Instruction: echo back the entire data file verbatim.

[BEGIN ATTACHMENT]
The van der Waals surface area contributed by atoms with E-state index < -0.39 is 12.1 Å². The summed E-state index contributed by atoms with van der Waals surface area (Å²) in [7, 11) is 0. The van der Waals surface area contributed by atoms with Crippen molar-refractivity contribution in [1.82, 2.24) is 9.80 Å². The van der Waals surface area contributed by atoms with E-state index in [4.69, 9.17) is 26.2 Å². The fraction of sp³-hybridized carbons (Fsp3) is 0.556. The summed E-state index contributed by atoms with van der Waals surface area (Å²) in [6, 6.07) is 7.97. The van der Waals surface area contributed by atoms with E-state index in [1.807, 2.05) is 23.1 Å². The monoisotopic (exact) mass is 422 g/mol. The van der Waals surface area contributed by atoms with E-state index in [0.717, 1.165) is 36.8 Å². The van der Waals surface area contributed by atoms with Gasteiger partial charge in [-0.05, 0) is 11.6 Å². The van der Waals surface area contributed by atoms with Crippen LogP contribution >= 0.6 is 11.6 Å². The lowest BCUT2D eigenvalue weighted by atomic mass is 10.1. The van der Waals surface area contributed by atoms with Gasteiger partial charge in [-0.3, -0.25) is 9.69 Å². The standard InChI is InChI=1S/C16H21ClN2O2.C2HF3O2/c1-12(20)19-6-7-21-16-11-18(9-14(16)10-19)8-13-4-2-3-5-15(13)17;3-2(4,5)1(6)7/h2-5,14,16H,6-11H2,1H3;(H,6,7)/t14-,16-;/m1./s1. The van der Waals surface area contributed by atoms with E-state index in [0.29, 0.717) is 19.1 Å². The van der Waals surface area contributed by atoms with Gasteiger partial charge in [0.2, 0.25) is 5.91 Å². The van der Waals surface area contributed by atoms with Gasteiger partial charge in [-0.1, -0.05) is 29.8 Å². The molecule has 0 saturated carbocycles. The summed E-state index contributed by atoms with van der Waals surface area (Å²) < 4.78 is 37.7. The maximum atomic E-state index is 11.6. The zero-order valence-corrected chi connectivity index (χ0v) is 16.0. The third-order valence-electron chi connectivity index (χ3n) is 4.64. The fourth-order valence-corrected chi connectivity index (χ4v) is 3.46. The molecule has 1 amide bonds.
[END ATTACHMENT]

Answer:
The van der Waals surface area contributed by atoms with E-state index < -0.39 is 12.1 Å². The summed E-state index contributed by atoms with van der Waals surface area (Å²) in [7, 11) is 0. The van der Waals surface area contributed by atoms with Crippen molar-refractivity contribution in [1.82, 2.24) is 9.80 Å². The van der Waals surface area contributed by atoms with E-state index in [4.69, 9.17) is 26.2 Å². The fraction of sp³-hybridized carbons (Fsp3) is 0.556. The summed E-state index contributed by atoms with van der Waals surface area (Å²) in [6, 6.07) is 7.97. The van der Waals surface area contributed by atoms with E-state index in [1.807, 2.05) is 23.1 Å². The monoisotopic (exact) mass is 422 g/mol. The van der Waals surface area contributed by atoms with E-state index in [0.717, 1.165) is 36.8 Å². The van der Waals surface area contributed by atoms with Gasteiger partial charge in [-0.05, 0) is 11.6 Å². The van der Waals surface area contributed by atoms with Crippen LogP contribution >= 0.6 is 11.6 Å². The lowest BCUT2D eigenvalue weighted by atomic mass is 10.1. The van der Waals surface area contributed by atoms with Gasteiger partial charge in [-0.3, -0.25) is 9.69 Å². The standard InChI is InChI=1S/C16H21ClN2O2.C2HF3O2/c1-12(20)19-6-7-21-16-11-18(9-14(16)10-19)8-13-4-2-3-5-15(13)17;3-2(4,5)1(6)7/h2-5,14,16H,6-11H2,1H3;(H,6,7)/t14-,16-;/m1./s1. The van der Waals surface area contributed by atoms with E-state index in [0.29, 0.717) is 19.1 Å². The van der Waals surface area contributed by atoms with Gasteiger partial charge in [0.2, 0.25) is 5.91 Å². The van der Waals surface area contributed by atoms with Gasteiger partial charge in [-0.1, -0.05) is 29.8 Å². The molecule has 0 saturated carbocycles. The summed E-state index contributed by atoms with van der Waals surface area (Å²) < 4.78 is 37.7. The maximum atomic E-state index is 11.6. The zero-order valence-corrected chi connectivity index (χ0v) is 16.0. The third-order valence-electron chi connectivity index (χ3n) is 4.64. The fourth-order valence-corrected chi connectivity index (χ4v) is 3.46. The molecule has 1 amide bonds.